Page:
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An electronic board shows the Hang Seng Index outside a bank in Mong Kok, Hong Kong. Photo: Sam Tsang

Hong Kong stocks sink as Alibaba, BYD suffer on Fed hike bets, while China’s zero-Covid pain slams holiday spending

  • The Hang Seng Index erased all of last week’s 3 per cent gain as bets for another jumbo rate hike are priced in after a US employment report on Friday
  • China is doubling down on its zero-Covid plan to stem any flare-up in cases going into the Communist Party’s congress this weekend
Hong Kong stocks sank, extending a sell-off to the lowest level in 11 years, after a strong US employment data strengthened bets for another jumbo rate hike. Chinese onshore stocks retreated as higher Covid-19 cases hurt holiday spending.

The Hang Seng Index lost 3 per cent to 17,216.66 at the close of trading on Monday, adding to an almost HK$5 trillion (US$637 billion) rout among its 73 members this year. Today’s setback erased all of the rally last week. The Tech Index slid 4 per cent, while the Shanghai Composite Index retreated 1.7 per cent.

Alibaba Group tumbled 3.4 per cent to HK$78.60, Tencent weakened 2.8 per cent to HK$263, while Meituan plunged 6.5 per cent to HK$161.70. Top electric-car makers fell, with BYD sliding 3.9 per cent to HK$189.80 and Xpeng tumbling 6.8 per cent to HK$37.70.

Casino operator Sands China slumped 9.2 per cent to HK$19.66 while sportswear makers Li Ning and Anta Sports plunged 8.8 per cent and 5.3 per cent respectively.

A US labour data released on Friday shows that employers added higher than expected 263,000 jobs last month, while unemployment surprisingly sank to a five-decade low of 3.5 per cent. The robust report crushed hopes for a Federal Reserve pivot from its current hawkish bent.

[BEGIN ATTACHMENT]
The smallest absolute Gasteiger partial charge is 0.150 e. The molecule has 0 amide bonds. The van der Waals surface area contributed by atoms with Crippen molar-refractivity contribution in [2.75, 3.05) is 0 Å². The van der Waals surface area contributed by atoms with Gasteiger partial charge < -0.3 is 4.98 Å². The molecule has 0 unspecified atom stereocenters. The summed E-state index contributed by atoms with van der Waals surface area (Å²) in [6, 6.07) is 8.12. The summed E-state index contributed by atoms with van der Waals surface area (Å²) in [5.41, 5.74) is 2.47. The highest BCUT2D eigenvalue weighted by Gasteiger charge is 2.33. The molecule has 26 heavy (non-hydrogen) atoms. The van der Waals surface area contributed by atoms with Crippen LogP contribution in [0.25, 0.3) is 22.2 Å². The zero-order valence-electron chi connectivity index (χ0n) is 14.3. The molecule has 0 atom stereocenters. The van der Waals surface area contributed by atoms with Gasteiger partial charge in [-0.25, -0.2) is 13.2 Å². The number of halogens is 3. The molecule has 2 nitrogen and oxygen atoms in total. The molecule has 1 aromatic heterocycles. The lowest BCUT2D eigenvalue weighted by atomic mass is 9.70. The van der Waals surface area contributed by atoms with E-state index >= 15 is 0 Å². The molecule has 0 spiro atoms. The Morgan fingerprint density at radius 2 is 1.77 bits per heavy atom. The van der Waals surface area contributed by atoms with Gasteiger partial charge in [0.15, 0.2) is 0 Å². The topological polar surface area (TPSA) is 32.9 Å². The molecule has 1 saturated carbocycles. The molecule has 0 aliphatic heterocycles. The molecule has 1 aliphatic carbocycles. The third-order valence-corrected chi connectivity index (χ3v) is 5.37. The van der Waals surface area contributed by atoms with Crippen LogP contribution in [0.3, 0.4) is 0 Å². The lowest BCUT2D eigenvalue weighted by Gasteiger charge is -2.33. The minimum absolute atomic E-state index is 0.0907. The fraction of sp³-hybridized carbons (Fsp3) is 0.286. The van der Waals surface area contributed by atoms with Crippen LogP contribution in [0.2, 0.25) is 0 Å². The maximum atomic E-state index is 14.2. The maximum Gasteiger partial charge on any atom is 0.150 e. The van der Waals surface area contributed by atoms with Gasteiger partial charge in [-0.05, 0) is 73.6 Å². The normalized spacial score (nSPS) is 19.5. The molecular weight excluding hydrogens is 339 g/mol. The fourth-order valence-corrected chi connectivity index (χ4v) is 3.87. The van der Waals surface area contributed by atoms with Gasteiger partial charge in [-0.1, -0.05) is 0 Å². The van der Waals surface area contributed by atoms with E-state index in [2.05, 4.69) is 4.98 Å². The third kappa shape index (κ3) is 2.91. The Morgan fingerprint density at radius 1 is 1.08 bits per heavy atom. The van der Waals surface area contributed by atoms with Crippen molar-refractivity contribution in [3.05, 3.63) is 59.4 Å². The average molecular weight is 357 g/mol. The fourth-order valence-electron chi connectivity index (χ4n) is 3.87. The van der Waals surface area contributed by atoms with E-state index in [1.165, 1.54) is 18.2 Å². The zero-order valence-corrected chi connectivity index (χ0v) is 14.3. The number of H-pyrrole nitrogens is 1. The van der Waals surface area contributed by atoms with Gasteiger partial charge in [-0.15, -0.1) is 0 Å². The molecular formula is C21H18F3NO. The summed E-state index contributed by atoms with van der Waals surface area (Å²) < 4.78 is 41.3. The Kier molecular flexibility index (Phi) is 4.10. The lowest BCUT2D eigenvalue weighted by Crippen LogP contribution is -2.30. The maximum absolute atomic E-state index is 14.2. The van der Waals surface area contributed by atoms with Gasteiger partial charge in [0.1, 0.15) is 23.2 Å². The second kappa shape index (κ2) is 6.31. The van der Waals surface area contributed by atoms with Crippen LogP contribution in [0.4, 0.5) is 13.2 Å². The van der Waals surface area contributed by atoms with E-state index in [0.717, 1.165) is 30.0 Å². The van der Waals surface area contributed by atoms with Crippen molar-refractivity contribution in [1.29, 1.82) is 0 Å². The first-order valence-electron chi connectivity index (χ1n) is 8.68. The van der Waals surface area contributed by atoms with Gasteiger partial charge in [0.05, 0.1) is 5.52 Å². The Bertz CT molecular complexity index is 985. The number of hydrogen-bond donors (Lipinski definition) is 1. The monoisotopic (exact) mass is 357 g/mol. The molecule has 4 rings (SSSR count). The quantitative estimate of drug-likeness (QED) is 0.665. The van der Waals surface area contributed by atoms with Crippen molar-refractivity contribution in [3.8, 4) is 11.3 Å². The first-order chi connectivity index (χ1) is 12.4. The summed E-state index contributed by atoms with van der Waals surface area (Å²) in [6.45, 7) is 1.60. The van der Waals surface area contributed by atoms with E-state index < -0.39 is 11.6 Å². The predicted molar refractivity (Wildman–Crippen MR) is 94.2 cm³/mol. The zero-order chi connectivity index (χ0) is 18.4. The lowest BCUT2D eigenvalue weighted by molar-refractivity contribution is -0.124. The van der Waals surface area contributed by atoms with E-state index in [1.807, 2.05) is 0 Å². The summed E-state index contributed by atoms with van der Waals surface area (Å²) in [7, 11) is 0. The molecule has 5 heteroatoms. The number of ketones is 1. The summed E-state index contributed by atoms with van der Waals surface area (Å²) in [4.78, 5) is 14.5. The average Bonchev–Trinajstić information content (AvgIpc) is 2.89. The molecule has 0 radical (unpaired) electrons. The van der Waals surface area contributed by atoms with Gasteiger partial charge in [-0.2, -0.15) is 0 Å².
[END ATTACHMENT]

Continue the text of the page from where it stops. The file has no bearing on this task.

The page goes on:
Fed funds futures indicate a high chance of a 75-basis point hike at the November 2 meeting, according to data from CME group.

“Friday’s market panic over lower unemployment rate hints at market’s confusion about the outlook of US inflation,” Hong Hao, chief economist at Grow Investment Group, wrote in a report on Sunday. “The US will continue to be a source of volatility for China’s [onshore] and offshore markets.”

Chipmakers also stumbled, following a US move to block China’s access to American technology. SMIC, China’s largest, lost 4.5 per cent to HK$16.42 while Hua Hong Semiconductor sank 9.2 per cent to HK$16.42.


Xinjiang restricts outbound travel as officials admit to Covid-19 mistakes

Xinjiang restricts outbound travel as officials admit to Covid-19 mistakes

The threat of US sanctions also triggered a rout in China’s onshore markets, with Advanced Micro-Fabrication Equipment and Hangzhou Changchuan Technology nosediving nearly 20 per cent in Shanghai. SMIC also slid in Shenzhen, losing 4.2 per cent to 15.03 yuan.


“Hong Kong is truly, madly, deeply oversold,” Hong added in the report, saying that a lot of bad news is in the price despite challenges such as rate hikes and rising US-China tensions.

Stocks in the Asia-Pacific region also pulled back, with the benchmarks in South Korea losing 0.3 per cent and those in Japan and Australia sliding by 0.7 per cent to 1.4 per cent.

The Hang Seng Index members have suffered a HK$4.3 trillion drubbing in market value last quarter, according to Bloomberg data. The broader Hong Kong stock market has lost HK$10.7 trillion this year.

Elsewhere, China reported 1,939 new Covid-19 infections across 31 provinces on Monday, surging from 548 on October 1. Spending and trips both sank during the national holiday amid curbs and lockdowns, with travel revenue shrinking 26 per cent from a year ago, government data showed.
The Chinese government has doubled down on its zero-Covid policy during the golden week holiday to stem potential flare-up in cases going into the Communist Party’s 20th national congress from October 16.

Four stocks debuted on Monday. Shenyang Fortune Precision Equipment surged 71 per cent to 120 yuan in Shanghai. China Hefei High-tech Innovation Industrial Zone Close-end Infrastructure Fund jumped 30 per cent to 2.85 yuan per share in Shenzhen. In Hong Kong, GC Construction Holdings climbed 24 per cent while Jenscare Scientific Co. was little changed from its IPO price.